The other backups were just okay. Anthony Mix is a huge target and was better than expected in camp, but he is fighting to make the team rather than be the third receiver. Paris Warren and Cortez Hankton did not standout either.

There are some names on the free agent marketplace that have had some seasons of production and moderate success. Ronald Curry, 29, has played seven seasons with the Oakland Raiders, and had three semi-productive years. His best season was in 2006 when he had 62 receptions for 727 yards and one touchdown. Curry (6-2, 210) could have had better seasons if the Raiders had more consistent play from the quarterback. Darrell Jackson, 30, had three 1,000-yard seasons with the Seahawks but has had trouble staying healthy. His last productive season came in 2006 when he had 63 receptions for 956 yards and 10 touchdowns. Jackson (5-11, 210)

Former Detroit Lions Mike Furrey, 31, and Shaun McDonald, 27, are both still free agents. Both receivers were productive in Mike Martz's downfield passing offense. In 2006, Furrey had 98 catches for 1,086 yards and six touchdowns. In 2007, he had 61 receptions for 664 yards and a touchdown. Last season he had only 18 catches for 181 yards. McDonald had 79 catches for 943 yards and six touchdowns in 2007, and 35 receptions for 332 yards last season. Furrey is more of a possession receiver, and McDonald (5-10, 183) is a speed receiver that is a threat in the back end of the secondary. Bucs linebacker coach Joe Barry was in Detroit the past two seasons, so he can give an informed thumbs-up or thumbs-down based on his experience with them.

None of these receivers are going to come in and be all-world players, but they have the potential to be quality third receivers. They all would come very cheaply, and provide some more experienced depth. Stovall has three starts in his career, and Jackson saw only a handful of plays on offense as a rookie. The NFL Draft will also offer some options for the Bucs to upgrade their receiving corps. However they choose to do it, the Buccaneers definitely need to find a player to be their third receiver.

After the mini-camp this reporter spoke with some sources about the Bucs draft needs, and they said to expect Tampa Bay to grab a receiver with one of its early picks after the first-round. If Clayton or Bryant were to go down with an injury and miss a few games, the Bucs would be hurting to find someone to step in produce as a starter. Fortunately there is still a lot of the offseason left for Tampa Bay to find some more receivers in the draft and free agency.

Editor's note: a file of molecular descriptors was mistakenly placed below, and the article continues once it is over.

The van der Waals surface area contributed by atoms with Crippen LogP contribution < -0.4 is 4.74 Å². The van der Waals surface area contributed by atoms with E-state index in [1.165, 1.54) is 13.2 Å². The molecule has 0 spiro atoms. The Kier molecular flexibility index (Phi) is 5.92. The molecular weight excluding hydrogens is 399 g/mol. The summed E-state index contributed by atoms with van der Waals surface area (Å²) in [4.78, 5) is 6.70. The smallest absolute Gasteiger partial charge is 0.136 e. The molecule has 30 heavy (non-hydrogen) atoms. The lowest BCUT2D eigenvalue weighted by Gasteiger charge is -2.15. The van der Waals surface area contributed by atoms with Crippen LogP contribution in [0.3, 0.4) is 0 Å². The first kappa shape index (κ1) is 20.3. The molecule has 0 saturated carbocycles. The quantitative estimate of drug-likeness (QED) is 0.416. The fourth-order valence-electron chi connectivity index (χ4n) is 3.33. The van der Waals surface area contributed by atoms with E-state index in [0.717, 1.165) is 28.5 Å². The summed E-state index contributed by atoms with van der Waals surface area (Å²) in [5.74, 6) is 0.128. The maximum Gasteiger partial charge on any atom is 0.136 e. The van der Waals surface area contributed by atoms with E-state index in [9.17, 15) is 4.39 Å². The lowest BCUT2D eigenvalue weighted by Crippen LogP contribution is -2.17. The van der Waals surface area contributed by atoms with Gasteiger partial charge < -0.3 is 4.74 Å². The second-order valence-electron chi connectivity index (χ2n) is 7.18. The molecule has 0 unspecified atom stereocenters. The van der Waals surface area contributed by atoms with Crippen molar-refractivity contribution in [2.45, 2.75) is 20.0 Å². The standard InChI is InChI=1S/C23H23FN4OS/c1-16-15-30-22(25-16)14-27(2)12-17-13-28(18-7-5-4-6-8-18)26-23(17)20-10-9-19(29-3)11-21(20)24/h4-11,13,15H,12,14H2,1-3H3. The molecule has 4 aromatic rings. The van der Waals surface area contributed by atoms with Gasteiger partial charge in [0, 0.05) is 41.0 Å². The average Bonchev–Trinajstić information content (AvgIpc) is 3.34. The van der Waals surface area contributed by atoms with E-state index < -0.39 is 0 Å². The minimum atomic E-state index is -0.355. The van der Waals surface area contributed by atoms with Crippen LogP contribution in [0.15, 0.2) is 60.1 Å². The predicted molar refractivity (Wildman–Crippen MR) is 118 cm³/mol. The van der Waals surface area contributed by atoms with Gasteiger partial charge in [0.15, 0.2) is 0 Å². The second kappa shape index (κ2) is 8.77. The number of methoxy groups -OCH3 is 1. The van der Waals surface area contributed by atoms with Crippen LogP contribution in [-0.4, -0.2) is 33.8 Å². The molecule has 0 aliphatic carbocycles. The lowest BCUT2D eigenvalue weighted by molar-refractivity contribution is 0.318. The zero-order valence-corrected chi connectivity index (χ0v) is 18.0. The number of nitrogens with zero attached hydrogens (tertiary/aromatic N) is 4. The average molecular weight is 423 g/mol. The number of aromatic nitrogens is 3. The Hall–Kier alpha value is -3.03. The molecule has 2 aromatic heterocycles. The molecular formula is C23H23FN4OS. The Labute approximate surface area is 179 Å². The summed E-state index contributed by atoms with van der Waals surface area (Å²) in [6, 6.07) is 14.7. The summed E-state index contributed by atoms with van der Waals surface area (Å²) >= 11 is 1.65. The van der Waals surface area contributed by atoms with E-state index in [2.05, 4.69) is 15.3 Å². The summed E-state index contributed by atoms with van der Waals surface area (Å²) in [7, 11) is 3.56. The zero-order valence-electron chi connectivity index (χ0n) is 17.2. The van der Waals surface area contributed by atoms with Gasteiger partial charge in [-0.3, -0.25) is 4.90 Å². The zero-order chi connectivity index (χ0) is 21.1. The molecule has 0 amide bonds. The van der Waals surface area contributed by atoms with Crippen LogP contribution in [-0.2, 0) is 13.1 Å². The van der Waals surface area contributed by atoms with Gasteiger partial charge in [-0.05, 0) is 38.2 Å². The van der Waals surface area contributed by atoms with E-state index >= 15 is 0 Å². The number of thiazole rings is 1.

3. MID-ROUND RECEIVERS CLARIFICATION
In a recent Quick Hits the wide receiver position in this draft was discussed, namely the lack of depth at the position in the middle of the draft when the Bucs are being projected to target a receiver. That statement needs to be cleared up because this is a very good wide receiver class that is without a doubt one of the most talented position groups in this year's draft.

The lack of depth in the receiving class is for the type of wide receivers that the Buccaneers are targeting. Tampa Bay is in need of speed receivers that are big play threats. They need a player that, like former wide receiver Joey Galloway, is a threat to score a touchdown on any given reception.

In the first round of the draft there are a number of those players. Texas Tech's Michael Crabtree, Missouri's Jeremy Maclin, Florida's Percy Harvin, Maryland's Darrius Heyward-Bey are all expected to go in the first-round. North Carolina's Hakeem Nicks is not as explosive as those four, but he too is capable of making big plays and he is probably a high second-round pick at this time. Rutgers' Kenny Britt is a late first round or early second round pick, but he is more of a possession receiver.

Harvin and Heyward-Bey are on the Bucs draft radar for their first pick in the draft, but that is more likely as a fallback in case there is not a defensive lineman that they like. After the first round the wide receiver class is deep with good players, but not with copious amounts of deep threat receivers. After the first round there are a handful of deep threat receivers that will be drafted in the second round and later. That list is comprised of Florida's Louis Murphy, Georgia's Mohamed Massaquoi, Arizona's Mike Thomas, Mississippi's Mike Wallace, and Rutgers Tiquan Underwood.

The Bucs are without their second-round pick due to the Kellen Winslow trade, so that could take them out of contention for Murphy and Massaquoi. Thomas is more quick than fast, and is lacking top-end speed to create separation while running deep routes. He averaged 12.5 yards per catch in college. Underwood has the straight-line speed to get by defenders running straight down the field, but he is somewhat slow accelerating and getting separation off the line of scrimmage. He averaged a quality 14.6 yards per catch in college.